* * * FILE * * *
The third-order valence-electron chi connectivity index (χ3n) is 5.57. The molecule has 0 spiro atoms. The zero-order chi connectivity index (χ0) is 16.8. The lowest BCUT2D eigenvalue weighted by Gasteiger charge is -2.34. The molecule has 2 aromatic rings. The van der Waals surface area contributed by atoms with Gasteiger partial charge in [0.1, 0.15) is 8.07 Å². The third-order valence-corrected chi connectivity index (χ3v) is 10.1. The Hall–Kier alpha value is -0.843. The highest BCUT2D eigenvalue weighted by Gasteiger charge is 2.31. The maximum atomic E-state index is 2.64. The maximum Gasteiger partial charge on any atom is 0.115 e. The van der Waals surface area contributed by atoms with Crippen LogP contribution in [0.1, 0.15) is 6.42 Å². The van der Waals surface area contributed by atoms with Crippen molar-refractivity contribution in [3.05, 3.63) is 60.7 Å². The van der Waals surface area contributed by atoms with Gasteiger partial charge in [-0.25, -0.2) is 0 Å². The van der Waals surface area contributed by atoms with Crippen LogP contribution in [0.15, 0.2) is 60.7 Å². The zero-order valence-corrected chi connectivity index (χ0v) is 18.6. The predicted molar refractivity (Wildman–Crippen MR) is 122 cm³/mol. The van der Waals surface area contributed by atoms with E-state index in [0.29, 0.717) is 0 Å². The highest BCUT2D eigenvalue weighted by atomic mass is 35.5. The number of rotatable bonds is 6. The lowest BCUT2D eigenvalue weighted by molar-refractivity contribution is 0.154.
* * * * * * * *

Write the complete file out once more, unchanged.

The third-order valence-electron chi connectivity index (χ3n) is 5.57. The molecule has 0 spiro atoms. The zero-order chi connectivity index (χ0) is 16.8. The lowest BCUT2D eigenvalue weighted by Gasteiger charge is -2.34. The molecule has 2 aromatic rings. The van der Waals surface area contributed by atoms with Gasteiger partial charge in [0.1, 0.15) is 8.07 Å². The third-order valence-corrected chi connectivity index (χ3v) is 10.1. The Hall–Kier alpha value is -0.843. The highest BCUT2D eigenvalue weighted by Gasteiger charge is 2.31. The maximum atomic E-state index is 2.64. The maximum Gasteiger partial charge on any atom is 0.115 e. The van der Waals surface area contributed by atoms with Crippen LogP contribution in [0.1, 0.15) is 6.42 Å². The van der Waals surface area contributed by atoms with Crippen molar-refractivity contribution in [3.05, 3.63) is 60.7 Å². The van der Waals surface area contributed by atoms with Gasteiger partial charge in [-0.25, -0.2) is 0 Å². The van der Waals surface area contributed by atoms with Crippen LogP contribution in [0.15, 0.2) is 60.7 Å². The zero-order valence-corrected chi connectivity index (χ0v) is 18.6. The predicted molar refractivity (Wildman–Crippen MR) is 122 cm³/mol. The van der Waals surface area contributed by atoms with E-state index in [0.29, 0.717) is 0 Å². The highest BCUT2D eigenvalue weighted by atomic mass is 35.5. The number of rotatable bonds is 6. The lowest BCUT2D eigenvalue weighted by molar-refractivity contribution is 0.154.